Once you get out into the open road, the Ninja claws its way back and definitely outperforms the Honda.  That extra power and top end make a huge difference on the freeway.  The little single of the CBR starts to strain once you go north of about 120 kph, whereas the Ninja keeps on accelerating. The same can be said when you’re going for a spirited ride in the twisties. You really notice the power difference in both bikes. Where the Ninja will quite happily head up inclines with only a single downshift, you have to hammer through the box on the CBR300R to get it motivated.

And the Ninja is definitely the better handling of the two when it comes to riding closer to the limit. Directional changes are swift and you just feel more confident on the Ninja 300. That’s not to say the CBR300R handles poorly at speed, it’s just that its all-rounder composition starts to show. You’re more comfortable on the CBR, just not as quick in a corner. Having a slipper clutch is also a great benefit and is unheard of in an entry level bike. Brakes on both are good and come with ABS as an option (which should be standard on a beginner bike) but I would marginally give braking performance honors to the Honda just due to their better feedback – something you want whether you’re a novice or a pro.

From reading all of this, you’ve probably come to the conclusion that the Ninja 300 is the faster and more sports orientated bike, while the Honda CBR300R is a better everyday bike. And that’s correct. And it’s because of that I would choose the Ninja 300 over the CBR300R. Why?

Because this is a comparison of two entry level sports bikes and to me it’s clear as day that the Ninja 300 is superior as a sports bike. If you’re after an all-round beginner bike then the CBR300R is fine – great even. But while it may look like a sports bike, it’s a term I think that loosely applies. And trust me, when you’re stuck on a learner approved bike for a year or more, you’ll want all the performance you can get.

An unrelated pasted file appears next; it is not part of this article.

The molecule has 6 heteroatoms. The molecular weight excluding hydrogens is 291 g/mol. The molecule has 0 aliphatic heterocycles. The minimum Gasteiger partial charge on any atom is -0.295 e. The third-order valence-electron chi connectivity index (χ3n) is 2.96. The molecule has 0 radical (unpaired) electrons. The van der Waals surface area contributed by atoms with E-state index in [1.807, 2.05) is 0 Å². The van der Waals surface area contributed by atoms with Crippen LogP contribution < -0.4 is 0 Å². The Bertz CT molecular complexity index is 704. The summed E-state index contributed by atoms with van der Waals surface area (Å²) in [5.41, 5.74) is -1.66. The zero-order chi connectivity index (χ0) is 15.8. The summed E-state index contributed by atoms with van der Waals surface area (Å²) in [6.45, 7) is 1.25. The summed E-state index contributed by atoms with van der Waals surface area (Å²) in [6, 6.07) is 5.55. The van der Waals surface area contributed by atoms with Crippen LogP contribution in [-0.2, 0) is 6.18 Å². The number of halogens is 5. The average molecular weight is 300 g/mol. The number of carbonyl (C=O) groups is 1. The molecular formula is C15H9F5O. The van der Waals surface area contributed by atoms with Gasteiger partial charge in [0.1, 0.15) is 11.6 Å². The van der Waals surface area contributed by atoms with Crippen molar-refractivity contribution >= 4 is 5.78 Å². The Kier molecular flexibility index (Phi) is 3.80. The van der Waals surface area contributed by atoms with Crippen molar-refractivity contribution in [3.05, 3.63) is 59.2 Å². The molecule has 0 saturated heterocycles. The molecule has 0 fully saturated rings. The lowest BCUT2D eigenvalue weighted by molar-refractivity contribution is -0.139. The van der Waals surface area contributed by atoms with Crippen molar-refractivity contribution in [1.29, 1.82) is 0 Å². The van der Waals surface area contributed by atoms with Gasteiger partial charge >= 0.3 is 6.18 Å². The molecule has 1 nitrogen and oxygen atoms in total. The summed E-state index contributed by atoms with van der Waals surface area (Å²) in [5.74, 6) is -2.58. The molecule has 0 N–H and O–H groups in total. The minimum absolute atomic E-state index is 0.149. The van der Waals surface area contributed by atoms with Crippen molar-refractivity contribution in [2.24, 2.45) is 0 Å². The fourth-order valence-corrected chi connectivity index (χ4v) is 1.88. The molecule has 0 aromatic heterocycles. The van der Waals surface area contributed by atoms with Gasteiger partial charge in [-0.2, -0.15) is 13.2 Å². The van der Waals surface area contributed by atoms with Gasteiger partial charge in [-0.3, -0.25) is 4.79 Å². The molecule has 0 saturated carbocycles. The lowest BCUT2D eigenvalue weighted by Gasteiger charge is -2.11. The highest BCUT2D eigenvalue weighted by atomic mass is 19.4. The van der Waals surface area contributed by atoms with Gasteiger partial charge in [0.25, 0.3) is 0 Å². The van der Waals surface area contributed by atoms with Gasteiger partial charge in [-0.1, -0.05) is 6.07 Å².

Honda CBR300RKawasaki Ninja 300
Engine
Engine Type286cc 4 stroke, single-cylinder296cc 4 stroke, parallel twin
Bore And Stroke76mm x 63mm62mm x 49 mm
InductionPGM-Fi, 38mm throttle body32 mm x 2 keihin with dual throttle valve
Compression Ratio10.7:110.6:1
Valve TrainDOHC; four valves per cylinderDOHC, 8 valves
Horsepower30.50 hp @ 8,500 rpm38.89 hp @ 11,000 rpm
Torque20 lb ft @ 7,500 rpm19.91 lb ft @ 10,000 rpm
Drive Train
TransmissionSix-speedSix-speed
Chassis / Suspension / Brakes
Front Suspension37mm fork; 4.65 inches travel37 mm telescopic fork
Rear SuspensionPro-Link single shock with five positions of spring preload adjustability; 4.07 inches travelUni Trak with gas charged shock and 5-way preload
Front BrakeSingle 296mm discType Single 290 mm petal disc
Rear BrakeSingle 220mm discType Single 220 mm petal disc
Front Tire110/70-17 radial110/70-17 M/C 54S
Rear Tire140/70-17 radial140/70-17 M/C 66S
Dimensions
Rake25.30 degrees27 degrees
Trail98mm (3.9 inches)93mm
Wheelbase54.3 inches55.31 inches
Seat Height30.7 inches30.9 inches
Wet Weight364 pounds.383 lb
Fuel Capacity3.4 gallons4.5 gallons